Once inside safe from the wind and the rain I gingerly opened the package after checking the postmark and return address label for Bow Tie Inc.- soaking in all the details of my first time I'd do this, the first time I'd hold in my hands the results of so many days work and so much stress. I tore away at the mustard colored paper and there it was in the upper right corner. My byline: start a fiber CSA. I was holding a pre-release copy of one of my favorite magazines and it it in full color in the center of the magazine were several pages of something I gave birth to, an article about starting and marketing a fiber CSA.
There's nothing like that feeling of seeing your words in glossy print inside a national magazine. I'm swelling with pride and can't wait to show it off to everyone I know. My baby is here, it's arrived and I want to shout it from the rooftops. I did it. I'm a feature article writer for a national niche magazine. It may not be on newstands yet, but will be soon, and people all over the country can see the name of my blog, right there in black and white. I'm in love. I can't wait to do it again.
I'd love for this blog to eventually grow to be a community, to be like my mentor Jenna Woginrich's blog, Cold Antler, where my readers engage in conversations with me about the things I write about. I want this to be a breathing, living extension of my life, something that sees me at the end of each day reflecting over this homesteading life and touching the lives of people around the world. You can help me grow and evolve.
My next endeavor will be to pitch my other favorite magazine, Mother Earth News to write and article for them about a subject I'm unsure of yet. If you have suggestions for something you'd like to read, please shout it out in the comments. I'd love to hear from you. And, as soon as it hits newstands, I'll tell you the name of the magazine so you can pick up a copy.
Blessings to you and your families tonight. Hope everyone is warm, safe and  happy.

Saturday, January 14, 2012

Baby It's Cold Outside

Spent the last two days here at the SemiFarm being pelted with the white stuff. To quote one of my customers from work it's "colder than a well digger's ass" out there. (Anyone ever heard that? It was new to me. How cold is that exactly?)
Yesterday I called off from work after spending an hour behind the wheel and not even making it to the nearest town. The roads were all snow covered but what was troublesome was that that snow was layered over ice, which made for some pretty treacherous driving, even with my four wheel drive truck. So, I sat home with my daughter, enjoyed a little quiet time and fell asleep at the end of the day looking over my Randall Burkey catalog that came in the mail. I woke up with the crumpled magazine tangled in my bed covers so my husband didn't even notice what I was lusting over when sleep overcame me as he came to bed.
Since then we've been mostly hunkered down in the homestead, waiting for the lake effect snow to taper off and to plow the driveway a final time when it's time to pick our daughter up from her sleepover at a friend's house. Other than that we've just been enjoying some time to catch up on homesteading chores, and I've rearranged the bedroom to give me some new scenery to look at.
This weekend will likely find me making another batch of homemade laundry soap and perhaps some bread for the upcoming week, then off to visit my chicken friend at her farm on Monday weather permitting.
The dogs and cats are all being lazy as well, finding cozy warm places to sleep near the heaters or freshly folded laundry as we endure some pretty chilly temperatures with winds bringing the temps to where they feel below freezing.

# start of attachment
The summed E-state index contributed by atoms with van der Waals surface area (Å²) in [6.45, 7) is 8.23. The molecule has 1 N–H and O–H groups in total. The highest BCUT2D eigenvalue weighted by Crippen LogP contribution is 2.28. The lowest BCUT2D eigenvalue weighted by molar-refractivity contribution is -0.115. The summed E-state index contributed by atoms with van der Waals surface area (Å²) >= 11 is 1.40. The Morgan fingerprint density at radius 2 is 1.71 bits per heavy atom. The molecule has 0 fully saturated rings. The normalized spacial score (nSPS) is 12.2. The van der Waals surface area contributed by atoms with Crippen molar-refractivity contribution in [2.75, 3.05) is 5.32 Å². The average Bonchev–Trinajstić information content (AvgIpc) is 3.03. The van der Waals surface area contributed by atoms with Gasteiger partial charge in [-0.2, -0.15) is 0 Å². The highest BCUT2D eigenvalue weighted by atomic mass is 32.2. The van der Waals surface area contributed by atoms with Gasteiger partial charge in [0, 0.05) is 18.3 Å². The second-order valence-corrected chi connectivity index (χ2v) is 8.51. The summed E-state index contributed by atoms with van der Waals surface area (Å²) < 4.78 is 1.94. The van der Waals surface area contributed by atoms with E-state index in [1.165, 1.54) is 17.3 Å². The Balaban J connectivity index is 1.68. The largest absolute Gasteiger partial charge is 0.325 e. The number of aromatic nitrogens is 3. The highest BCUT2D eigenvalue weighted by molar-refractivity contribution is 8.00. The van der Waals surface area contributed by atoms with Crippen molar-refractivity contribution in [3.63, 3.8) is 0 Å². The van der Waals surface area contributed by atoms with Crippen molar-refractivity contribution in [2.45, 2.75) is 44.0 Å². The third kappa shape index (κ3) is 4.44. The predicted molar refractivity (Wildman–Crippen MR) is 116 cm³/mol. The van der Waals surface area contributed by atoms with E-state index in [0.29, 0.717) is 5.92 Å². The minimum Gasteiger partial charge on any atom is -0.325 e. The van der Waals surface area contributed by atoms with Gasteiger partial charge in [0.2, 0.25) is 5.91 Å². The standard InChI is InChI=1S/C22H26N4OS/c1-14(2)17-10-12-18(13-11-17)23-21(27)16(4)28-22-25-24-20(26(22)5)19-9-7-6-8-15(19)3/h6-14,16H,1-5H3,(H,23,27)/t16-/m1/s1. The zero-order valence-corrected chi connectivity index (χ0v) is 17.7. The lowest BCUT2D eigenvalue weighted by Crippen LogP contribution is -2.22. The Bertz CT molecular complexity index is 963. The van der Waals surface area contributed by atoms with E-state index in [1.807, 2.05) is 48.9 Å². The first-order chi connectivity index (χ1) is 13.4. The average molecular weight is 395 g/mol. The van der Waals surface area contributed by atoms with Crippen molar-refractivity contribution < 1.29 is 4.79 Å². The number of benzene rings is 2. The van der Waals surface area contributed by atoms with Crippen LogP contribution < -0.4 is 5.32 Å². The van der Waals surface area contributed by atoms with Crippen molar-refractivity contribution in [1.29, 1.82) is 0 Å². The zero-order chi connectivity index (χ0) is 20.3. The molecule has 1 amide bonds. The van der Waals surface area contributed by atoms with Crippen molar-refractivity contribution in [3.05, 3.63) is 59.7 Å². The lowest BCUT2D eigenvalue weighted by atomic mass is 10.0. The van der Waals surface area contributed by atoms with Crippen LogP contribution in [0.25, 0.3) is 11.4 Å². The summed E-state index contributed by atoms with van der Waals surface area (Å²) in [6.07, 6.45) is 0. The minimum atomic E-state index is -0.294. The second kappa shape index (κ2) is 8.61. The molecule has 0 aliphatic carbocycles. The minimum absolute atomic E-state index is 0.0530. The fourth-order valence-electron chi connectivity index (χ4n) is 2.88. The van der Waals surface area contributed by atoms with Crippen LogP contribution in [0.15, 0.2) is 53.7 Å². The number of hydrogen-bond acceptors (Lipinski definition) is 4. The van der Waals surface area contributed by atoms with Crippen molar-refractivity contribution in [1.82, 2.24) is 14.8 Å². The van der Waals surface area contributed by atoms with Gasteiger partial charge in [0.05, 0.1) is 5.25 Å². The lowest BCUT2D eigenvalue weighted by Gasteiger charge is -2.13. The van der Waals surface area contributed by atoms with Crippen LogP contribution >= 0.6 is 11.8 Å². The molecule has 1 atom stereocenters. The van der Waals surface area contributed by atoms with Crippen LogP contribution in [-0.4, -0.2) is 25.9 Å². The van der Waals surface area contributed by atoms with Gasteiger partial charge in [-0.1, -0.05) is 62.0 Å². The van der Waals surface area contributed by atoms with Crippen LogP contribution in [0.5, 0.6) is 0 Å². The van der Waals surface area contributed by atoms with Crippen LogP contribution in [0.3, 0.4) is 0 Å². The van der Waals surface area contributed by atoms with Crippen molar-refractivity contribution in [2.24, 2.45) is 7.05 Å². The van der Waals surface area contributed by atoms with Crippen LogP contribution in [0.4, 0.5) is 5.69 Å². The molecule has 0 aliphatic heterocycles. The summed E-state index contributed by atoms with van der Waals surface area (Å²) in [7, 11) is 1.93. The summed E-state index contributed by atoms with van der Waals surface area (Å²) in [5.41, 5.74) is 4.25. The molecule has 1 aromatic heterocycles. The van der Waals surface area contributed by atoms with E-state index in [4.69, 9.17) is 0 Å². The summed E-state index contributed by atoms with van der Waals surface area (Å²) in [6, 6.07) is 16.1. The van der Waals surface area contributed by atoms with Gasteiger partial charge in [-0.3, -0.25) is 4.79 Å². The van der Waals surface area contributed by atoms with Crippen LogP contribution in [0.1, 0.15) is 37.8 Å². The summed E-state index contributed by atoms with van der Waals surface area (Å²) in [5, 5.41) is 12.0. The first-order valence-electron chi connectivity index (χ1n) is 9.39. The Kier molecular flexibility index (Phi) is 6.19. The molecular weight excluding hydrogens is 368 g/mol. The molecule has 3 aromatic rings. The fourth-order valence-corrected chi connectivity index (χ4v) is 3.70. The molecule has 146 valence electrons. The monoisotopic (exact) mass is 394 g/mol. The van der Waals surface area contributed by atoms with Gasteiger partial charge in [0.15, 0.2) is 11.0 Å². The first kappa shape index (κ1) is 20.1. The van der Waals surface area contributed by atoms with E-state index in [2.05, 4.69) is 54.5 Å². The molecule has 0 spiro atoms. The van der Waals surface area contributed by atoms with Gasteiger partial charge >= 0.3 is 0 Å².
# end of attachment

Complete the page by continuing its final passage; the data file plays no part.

Hope your weekend is filled with warm happy moments with the ones you love.

Wednesday, January 11, 2012

Getting My Homesteading On

These last few months as I transitioned to a M-F 9-5 sort of job I haven't written much. Much of what I had to say was kind of drowned out by how I was feeling as I adjusted to a few new things- there was a lot of instances where I knew I needed to change my mindset and was having a hard time doing so, especially about my job. Now that I have, things are flowing more easily again and I am trying to reconnect with the homesteading I love so much in some way while I still am waiting to add chickens in the spring. There's just not much happening around the SemiFarm in the winter, you see, not much to write about. There's no vegetable garden, no cold frames, it's too early to start really dreaming about seedlings, and I have been so in a funk in my writing there hasn't been much to tell in that respect either.
So here I am devouring homesteading books. I've already read Jenna Woginrich's Barnheart.which I will say has quickly become one of my favorites- I am so glad I bought it. I commiserate with Jenna on a number of things but mostly it helped me remember how different we are as people in our live experiences and how much I treasure that. I love her words and how they flow from the paper just like a conversation- something I only hope I can do here on my blog.
I am also reading Joel Salatin's "Folks, This Ain't Normal" which is very eye opening about our relationship to food and the natural world around us. Joel's writing style is different than most books in that his also reads like a conversation or lecture but is non-fiction. Took me a while to adjust to it but I just adore it.Great book- highly recommended and will probably get passed among my friends for quite some time.
Other than reading I have begun baking bread from scratch again. I found a wonderful recipe for a honey oat loaf here and with some modifications (quick oats cuz I'm a bit impatient) turned out a very good product my new boss and co-worker were much impressed with.
I'm looking to join a CSA perhaps this spring for meat if I can find one. My article on fiber farm CSAs should be out soon in a national magazine- see if you can spot it! I also have more magazines to query as I learn to balance my writing life and this new work schedule. Hopefully 2012 will be full of new beginnings here.
What I have learned most through all the past few months is that it never feels good to put on airs. Just be yourself and follow your heart in everything you do- genuine and true. Trying to impress others, while important, should never be your primary goal or you will fail and hard and exhaust yourself at the same time. It's something you can't control that is best to let go of- just by being the best you you can be. That has to be enough.
My homestead isn't really ready yet. Not much goes on here right at the moment worth sharing, but we're growing and evolving every day as I figure out who I am and how to cope with how I feel about the world around me. We're a scrappy bunch us Hunters but we do the best we can with what we have and that's all we can do. I'm a damn good me. How good are you at being you? Do you hide behind personas at work than you do at home or are you genuine all the time? How do you balance the two worlds?